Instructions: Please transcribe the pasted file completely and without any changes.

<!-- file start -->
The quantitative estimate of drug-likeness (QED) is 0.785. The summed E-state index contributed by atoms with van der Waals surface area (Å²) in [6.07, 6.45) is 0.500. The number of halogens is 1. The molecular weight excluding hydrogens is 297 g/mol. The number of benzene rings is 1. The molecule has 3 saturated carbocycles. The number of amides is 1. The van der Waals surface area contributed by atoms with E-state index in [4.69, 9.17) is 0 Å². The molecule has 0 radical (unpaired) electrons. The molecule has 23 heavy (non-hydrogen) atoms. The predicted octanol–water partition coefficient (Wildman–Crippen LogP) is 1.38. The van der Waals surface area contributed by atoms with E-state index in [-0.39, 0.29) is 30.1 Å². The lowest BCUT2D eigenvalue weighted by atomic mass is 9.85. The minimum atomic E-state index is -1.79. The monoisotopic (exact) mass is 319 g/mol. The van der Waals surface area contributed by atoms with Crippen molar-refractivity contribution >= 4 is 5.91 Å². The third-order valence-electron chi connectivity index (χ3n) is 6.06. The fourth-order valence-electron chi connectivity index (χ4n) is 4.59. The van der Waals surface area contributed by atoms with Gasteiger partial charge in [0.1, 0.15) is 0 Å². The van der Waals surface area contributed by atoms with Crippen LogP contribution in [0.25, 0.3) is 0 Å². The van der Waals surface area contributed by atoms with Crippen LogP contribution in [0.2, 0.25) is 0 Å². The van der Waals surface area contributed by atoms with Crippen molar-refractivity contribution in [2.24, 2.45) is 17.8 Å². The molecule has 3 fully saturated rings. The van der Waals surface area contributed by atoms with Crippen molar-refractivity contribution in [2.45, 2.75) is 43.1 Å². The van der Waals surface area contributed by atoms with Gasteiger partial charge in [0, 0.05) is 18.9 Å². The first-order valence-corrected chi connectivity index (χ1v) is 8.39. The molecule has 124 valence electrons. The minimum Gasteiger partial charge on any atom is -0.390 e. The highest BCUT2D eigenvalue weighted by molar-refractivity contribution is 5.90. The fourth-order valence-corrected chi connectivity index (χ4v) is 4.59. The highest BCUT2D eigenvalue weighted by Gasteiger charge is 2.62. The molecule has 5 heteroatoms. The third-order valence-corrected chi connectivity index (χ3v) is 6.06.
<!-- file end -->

The quantitative estimate of drug-likeness (QED) is 0.785. The summed E-state index contributed by atoms with van der Waals surface area (Å²) in [6.07, 6.45) is 0.500. The number of halogens is 1. The molecular weight excluding hydrogens is 297 g/mol. The number of benzene rings is 1. The molecule has 3 saturated carbocycles. The number of amides is 1. The van der Waals surface area contributed by atoms with E-state index in [4.69, 9.17) is 0 Å². The molecule has 0 radical (unpaired) electrons. The molecule has 23 heavy (non-hydrogen) atoms. The predicted octanol–water partition coefficient (Wildman–Crippen LogP) is 1.38. The van der Waals surface area contributed by atoms with E-state index in [-0.39, 0.29) is 30.1 Å². The lowest BCUT2D eigenvalue weighted by atomic mass is 9.85. The minimum atomic E-state index is -1.79. The monoisotopic (exact) mass is 319 g/mol. The van der Waals surface area contributed by atoms with Crippen molar-refractivity contribution >= 4 is 5.91 Å². The third-order valence-electron chi connectivity index (χ3n) is 6.06. The fourth-order valence-electron chi connectivity index (χ4n) is 4.59. The van der Waals surface area contributed by atoms with Gasteiger partial charge in [0.1, 0.15) is 0 Å². The van der Waals surface area contributed by atoms with Crippen LogP contribution in [0.25, 0.3) is 0 Å². The van der Waals surface area contributed by atoms with Crippen LogP contribution in [0.2, 0.25) is 0 Å². The van der Waals surface area contributed by atoms with Crippen molar-refractivity contribution in [2.24, 2.45) is 17.8 Å². The molecule has 3 fully saturated rings. The van der Waals surface area contributed by atoms with Crippen molar-refractivity contribution in [2.45, 2.75) is 43.1 Å². The van der Waals surface area contributed by atoms with Gasteiger partial charge in [0, 0.05) is 18.9 Å². The first-order valence-corrected chi connectivity index (χ1v) is 8.39. The molecule has 124 valence electrons. The minimum Gasteiger partial charge on any atom is -0.390 e. The highest BCUT2D eigenvalue weighted by molar-refractivity contribution is 5.90. The fourth-order valence-corrected chi connectivity index (χ4v) is 4.59. The highest BCUT2D eigenvalue weighted by Gasteiger charge is 2.62. The molecule has 5 heteroatoms. The third-order valence-corrected chi connectivity index (χ3v) is 6.06.